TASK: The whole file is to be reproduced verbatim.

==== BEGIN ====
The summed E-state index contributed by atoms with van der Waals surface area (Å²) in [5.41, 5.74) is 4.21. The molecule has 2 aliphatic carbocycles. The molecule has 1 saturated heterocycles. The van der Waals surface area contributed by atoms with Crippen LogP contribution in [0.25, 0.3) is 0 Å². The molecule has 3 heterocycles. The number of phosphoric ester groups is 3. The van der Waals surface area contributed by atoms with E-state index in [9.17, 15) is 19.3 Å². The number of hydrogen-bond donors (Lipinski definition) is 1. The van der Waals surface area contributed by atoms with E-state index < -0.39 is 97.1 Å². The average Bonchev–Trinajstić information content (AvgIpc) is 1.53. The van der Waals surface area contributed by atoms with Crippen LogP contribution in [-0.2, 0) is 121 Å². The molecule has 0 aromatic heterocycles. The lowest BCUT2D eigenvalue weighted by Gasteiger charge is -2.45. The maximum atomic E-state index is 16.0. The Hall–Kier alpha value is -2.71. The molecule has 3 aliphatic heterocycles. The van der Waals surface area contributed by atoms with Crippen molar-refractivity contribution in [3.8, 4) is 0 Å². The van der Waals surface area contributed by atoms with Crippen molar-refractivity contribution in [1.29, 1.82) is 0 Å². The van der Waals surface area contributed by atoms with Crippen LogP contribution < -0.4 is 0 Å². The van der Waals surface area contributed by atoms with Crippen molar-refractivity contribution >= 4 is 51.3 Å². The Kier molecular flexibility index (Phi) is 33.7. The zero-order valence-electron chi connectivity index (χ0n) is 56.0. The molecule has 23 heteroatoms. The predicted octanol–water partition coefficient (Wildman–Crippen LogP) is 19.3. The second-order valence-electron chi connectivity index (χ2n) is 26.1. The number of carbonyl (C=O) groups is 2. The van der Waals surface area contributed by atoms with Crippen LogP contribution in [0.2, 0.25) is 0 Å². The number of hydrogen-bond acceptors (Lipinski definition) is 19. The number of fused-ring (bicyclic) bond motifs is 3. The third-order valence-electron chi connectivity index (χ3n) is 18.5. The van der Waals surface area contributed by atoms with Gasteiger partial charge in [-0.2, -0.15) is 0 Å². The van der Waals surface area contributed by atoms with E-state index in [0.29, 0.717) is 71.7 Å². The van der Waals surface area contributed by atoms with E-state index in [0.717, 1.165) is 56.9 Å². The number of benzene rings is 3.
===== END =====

The summed E-state index contributed by atoms with van der Waals surface area (Å²) in [5.41, 5.74) is 4.21. The molecule has 2 aliphatic carbocycles. The molecule has 1 saturated heterocycles. The van der Waals surface area contributed by atoms with Crippen LogP contribution in [0.25, 0.3) is 0 Å². The molecule has 3 heterocycles. The number of phosphoric ester groups is 3. The van der Waals surface area contributed by atoms with E-state index in [9.17, 15) is 19.3 Å². The number of hydrogen-bond donors (Lipinski definition) is 1. The van der Waals surface area contributed by atoms with E-state index < -0.39 is 97.1 Å². The average Bonchev–Trinajstić information content (AvgIpc) is 1.53. The van der Waals surface area contributed by atoms with Crippen LogP contribution in [-0.2, 0) is 121 Å². The molecule has 0 aromatic heterocycles. The lowest BCUT2D eigenvalue weighted by Gasteiger charge is -2.45. The maximum atomic E-state index is 16.0. The Hall–Kier alpha value is -2.71. The molecule has 3 aliphatic heterocycles. The van der Waals surface area contributed by atoms with Crippen molar-refractivity contribution in [3.8, 4) is 0 Å². The van der Waals surface area contributed by atoms with Crippen molar-refractivity contribution in [1.29, 1.82) is 0 Å². The van der Waals surface area contributed by atoms with Crippen LogP contribution < -0.4 is 0 Å². The van der Waals surface area contributed by atoms with Crippen molar-refractivity contribution >= 4 is 51.3 Å². The Kier molecular flexibility index (Phi) is 33.7. The zero-order valence-electron chi connectivity index (χ0n) is 56.0. The molecule has 23 heteroatoms. The predicted octanol–water partition coefficient (Wildman–Crippen LogP) is 19.3. The second-order valence-electron chi connectivity index (χ2n) is 26.1. The number of carbonyl (C=O) groups is 2. The van der Waals surface area contributed by atoms with Crippen LogP contribution in [0.2, 0.25) is 0 Å². The number of hydrogen-bond acceptors (Lipinski definition) is 19. The number of fused-ring (bicyclic) bond motifs is 3. The third-order valence-electron chi connectivity index (χ3n) is 18.5. The van der Waals surface area contributed by atoms with Gasteiger partial charge in [-0.2, -0.15) is 0 Å². The van der Waals surface area contributed by atoms with E-state index in [0.29, 0.717) is 71.7 Å². The van der Waals surface area contributed by atoms with E-state index in [0.717, 1.165) is 56.9 Å². The number of benzene rings is 3.